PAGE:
Two Seattle area credit unions, the $564 million Watermark CU and the $544 million Sound CU of Tacoma, are planning a summer merger, creating the state’s fourth largest CU.
The consolidation is the largest of its kind in years in Washington State and marks what its managers say is a merger of equals by two healthy CUs seeking to stay competitive in the Seattle market.
The proposed transaction, subject to member and regulatory approval, would create a footprint stretching across Puget Sound with 21 branches.
In a statement announcing the deal and noting the similarities in structure and history since both were founded by telephone company employees, Richard Brandsma, president/CEO of Sound CU, would become president/CEO of the combined CU, which would the Sound name. Sharon Sanford, president/CEO of Watermark, is planning to retire at year-end, said the release.
In a combined operation, Brandsma said the two CUs could retain enough heft to compete more vigorously against larger CUs across the state, including the $9.1 billion BECU of Seattle, which serves Boeing Co. employees. Both Sound and Watermark, which began a merger dialogue five months ago, had been on separate expansion trajectories across the north and south ends of Puget Sound, noted Brandsma.
"We explored all strategic alternatives and a partnership with Sound Credit Union presented a great opportunity," said Bob Valentine, chairman of Watermark.
The merger would "allow the ongoing organization to better serve member/owners with full-service branches from Lynnwood to Olympia."
Watermark, based in Seattle, had sought to expand in the south Puget Sound region while Sound had planned member growth to the north, said Brandsma, citing the potential for new expansion in both Pierce and King counties. Future branches are planned in those areas, he said.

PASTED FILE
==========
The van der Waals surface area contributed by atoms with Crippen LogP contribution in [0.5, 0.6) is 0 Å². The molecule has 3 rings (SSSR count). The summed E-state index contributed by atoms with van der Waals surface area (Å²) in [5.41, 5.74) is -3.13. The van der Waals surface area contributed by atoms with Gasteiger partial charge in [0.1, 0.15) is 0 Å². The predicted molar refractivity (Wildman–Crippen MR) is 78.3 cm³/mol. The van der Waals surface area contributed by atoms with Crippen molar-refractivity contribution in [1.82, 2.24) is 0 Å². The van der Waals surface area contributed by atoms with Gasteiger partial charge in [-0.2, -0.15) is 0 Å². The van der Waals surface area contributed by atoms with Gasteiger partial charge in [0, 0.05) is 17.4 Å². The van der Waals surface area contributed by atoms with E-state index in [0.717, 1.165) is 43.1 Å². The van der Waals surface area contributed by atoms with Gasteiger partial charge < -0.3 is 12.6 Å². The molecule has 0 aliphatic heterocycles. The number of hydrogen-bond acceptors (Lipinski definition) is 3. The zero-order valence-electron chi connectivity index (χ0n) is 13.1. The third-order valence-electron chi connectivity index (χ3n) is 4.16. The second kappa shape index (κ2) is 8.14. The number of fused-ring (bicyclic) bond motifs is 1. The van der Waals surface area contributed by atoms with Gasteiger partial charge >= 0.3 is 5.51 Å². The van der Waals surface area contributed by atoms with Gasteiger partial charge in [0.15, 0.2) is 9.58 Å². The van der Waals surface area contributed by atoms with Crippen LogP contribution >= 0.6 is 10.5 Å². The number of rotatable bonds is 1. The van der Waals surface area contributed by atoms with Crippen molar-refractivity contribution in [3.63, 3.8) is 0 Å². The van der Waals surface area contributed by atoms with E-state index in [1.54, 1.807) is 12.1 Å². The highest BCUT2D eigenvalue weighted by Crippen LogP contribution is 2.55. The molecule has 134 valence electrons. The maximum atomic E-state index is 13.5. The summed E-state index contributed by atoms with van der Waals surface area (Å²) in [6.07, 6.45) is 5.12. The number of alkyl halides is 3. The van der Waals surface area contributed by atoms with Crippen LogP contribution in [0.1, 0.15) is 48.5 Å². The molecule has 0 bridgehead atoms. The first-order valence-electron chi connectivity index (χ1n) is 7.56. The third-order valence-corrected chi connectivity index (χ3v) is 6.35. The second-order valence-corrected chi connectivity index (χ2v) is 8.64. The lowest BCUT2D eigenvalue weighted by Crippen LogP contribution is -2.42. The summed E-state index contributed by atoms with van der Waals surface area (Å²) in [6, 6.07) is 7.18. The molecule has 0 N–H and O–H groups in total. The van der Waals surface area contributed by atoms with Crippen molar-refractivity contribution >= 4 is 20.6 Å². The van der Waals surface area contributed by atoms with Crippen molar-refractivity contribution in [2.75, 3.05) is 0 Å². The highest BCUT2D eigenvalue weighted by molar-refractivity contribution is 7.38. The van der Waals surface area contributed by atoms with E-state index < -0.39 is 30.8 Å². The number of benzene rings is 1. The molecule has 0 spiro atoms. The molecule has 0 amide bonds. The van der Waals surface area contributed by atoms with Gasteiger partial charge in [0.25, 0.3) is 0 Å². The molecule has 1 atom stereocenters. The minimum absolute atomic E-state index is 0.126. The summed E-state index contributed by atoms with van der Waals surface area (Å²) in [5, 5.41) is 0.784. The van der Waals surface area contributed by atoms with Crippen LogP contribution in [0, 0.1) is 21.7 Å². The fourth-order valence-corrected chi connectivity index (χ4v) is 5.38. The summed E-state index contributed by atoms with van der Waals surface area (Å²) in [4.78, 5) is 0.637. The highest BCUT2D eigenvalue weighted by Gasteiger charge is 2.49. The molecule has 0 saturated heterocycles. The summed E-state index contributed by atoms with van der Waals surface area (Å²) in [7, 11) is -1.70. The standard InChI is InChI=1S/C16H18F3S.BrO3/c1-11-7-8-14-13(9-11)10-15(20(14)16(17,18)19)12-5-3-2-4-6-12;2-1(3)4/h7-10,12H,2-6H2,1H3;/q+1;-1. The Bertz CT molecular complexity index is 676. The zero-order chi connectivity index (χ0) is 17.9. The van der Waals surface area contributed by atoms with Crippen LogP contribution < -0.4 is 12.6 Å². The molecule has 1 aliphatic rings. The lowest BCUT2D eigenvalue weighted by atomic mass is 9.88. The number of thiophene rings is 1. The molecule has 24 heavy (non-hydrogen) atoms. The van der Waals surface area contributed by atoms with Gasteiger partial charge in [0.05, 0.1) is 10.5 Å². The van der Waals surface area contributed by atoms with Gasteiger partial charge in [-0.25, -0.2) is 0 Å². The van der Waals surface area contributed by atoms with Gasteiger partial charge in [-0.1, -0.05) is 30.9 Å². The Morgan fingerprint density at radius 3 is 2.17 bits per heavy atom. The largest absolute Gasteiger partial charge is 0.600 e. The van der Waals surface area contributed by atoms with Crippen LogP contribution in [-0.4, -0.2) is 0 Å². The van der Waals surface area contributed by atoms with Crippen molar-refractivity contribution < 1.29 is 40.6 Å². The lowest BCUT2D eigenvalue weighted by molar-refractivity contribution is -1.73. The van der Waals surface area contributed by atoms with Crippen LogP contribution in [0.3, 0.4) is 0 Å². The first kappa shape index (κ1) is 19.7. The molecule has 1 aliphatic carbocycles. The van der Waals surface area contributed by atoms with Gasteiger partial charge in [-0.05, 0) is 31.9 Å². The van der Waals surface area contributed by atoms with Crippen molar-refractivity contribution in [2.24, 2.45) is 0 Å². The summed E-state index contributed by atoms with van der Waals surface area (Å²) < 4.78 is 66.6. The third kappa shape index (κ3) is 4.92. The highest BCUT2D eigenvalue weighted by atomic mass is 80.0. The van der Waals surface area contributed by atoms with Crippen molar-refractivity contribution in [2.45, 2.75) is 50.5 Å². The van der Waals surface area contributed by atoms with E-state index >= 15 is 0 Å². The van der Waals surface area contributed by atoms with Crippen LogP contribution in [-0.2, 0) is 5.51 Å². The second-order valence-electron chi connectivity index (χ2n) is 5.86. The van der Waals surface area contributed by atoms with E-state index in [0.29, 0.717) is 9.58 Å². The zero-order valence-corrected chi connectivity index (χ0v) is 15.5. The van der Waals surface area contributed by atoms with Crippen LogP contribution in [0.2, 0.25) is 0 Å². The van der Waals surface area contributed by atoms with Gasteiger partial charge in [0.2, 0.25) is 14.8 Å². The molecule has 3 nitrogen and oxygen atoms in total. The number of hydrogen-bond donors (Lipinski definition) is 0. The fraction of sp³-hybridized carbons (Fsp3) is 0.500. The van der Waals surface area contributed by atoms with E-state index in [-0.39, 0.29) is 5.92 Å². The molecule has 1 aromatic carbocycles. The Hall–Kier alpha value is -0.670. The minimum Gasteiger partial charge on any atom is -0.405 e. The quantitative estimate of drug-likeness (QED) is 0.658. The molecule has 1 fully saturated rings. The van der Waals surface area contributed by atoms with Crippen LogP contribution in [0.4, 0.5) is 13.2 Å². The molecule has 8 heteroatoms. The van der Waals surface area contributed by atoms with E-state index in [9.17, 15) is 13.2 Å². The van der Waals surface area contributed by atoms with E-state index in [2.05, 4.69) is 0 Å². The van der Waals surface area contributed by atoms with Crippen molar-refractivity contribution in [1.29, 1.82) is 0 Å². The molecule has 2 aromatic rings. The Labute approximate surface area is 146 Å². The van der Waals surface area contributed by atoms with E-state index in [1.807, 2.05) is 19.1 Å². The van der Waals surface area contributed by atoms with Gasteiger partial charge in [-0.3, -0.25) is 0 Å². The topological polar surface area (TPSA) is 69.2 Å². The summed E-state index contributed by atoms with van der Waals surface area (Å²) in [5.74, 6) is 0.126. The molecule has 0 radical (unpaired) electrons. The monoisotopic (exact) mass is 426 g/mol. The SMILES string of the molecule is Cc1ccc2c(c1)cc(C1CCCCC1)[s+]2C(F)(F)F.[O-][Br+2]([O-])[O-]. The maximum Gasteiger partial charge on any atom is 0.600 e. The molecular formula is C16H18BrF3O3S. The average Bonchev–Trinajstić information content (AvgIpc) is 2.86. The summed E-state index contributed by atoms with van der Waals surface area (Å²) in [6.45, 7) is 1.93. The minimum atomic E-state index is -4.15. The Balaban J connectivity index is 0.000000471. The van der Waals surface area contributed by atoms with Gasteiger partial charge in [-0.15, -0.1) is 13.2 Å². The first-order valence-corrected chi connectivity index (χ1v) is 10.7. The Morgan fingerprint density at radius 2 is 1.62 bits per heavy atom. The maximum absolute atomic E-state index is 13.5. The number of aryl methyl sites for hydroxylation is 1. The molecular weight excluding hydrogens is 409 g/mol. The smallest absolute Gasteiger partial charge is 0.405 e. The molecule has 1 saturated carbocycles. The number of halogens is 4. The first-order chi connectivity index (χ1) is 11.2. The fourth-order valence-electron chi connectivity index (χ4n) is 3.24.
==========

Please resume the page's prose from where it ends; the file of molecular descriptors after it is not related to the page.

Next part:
Given the current economic environment, mid-sized CUs like Sound and Watermark have pursued a merger to remain competitive and perhaps this could be a pattern in the future for other like-minded CUs in metro areas, Brandsma suggested.
Nonetheless, mergers "are much harder to put together with many more internal hurdles," observed Brandsma. For one thing, managers have "to get past the pride factor" since many boards disfavor giving up their brand and identity.
In the case of Sound and Watermark, the timing was right and the outlook looks bright, he concluded.
According to industry sources, Watermark, which itself has gone through several name changes, remains an attractive entity because of its real estate holdings, including its headquarters building in Seattle.
Despite the closeness in size, the CUs retain differing staff levels. Sound has 115 employees and Watermark has 170.
There are no current plans to reduce staff, "though we expect to see changes through attrition," said Brandsma.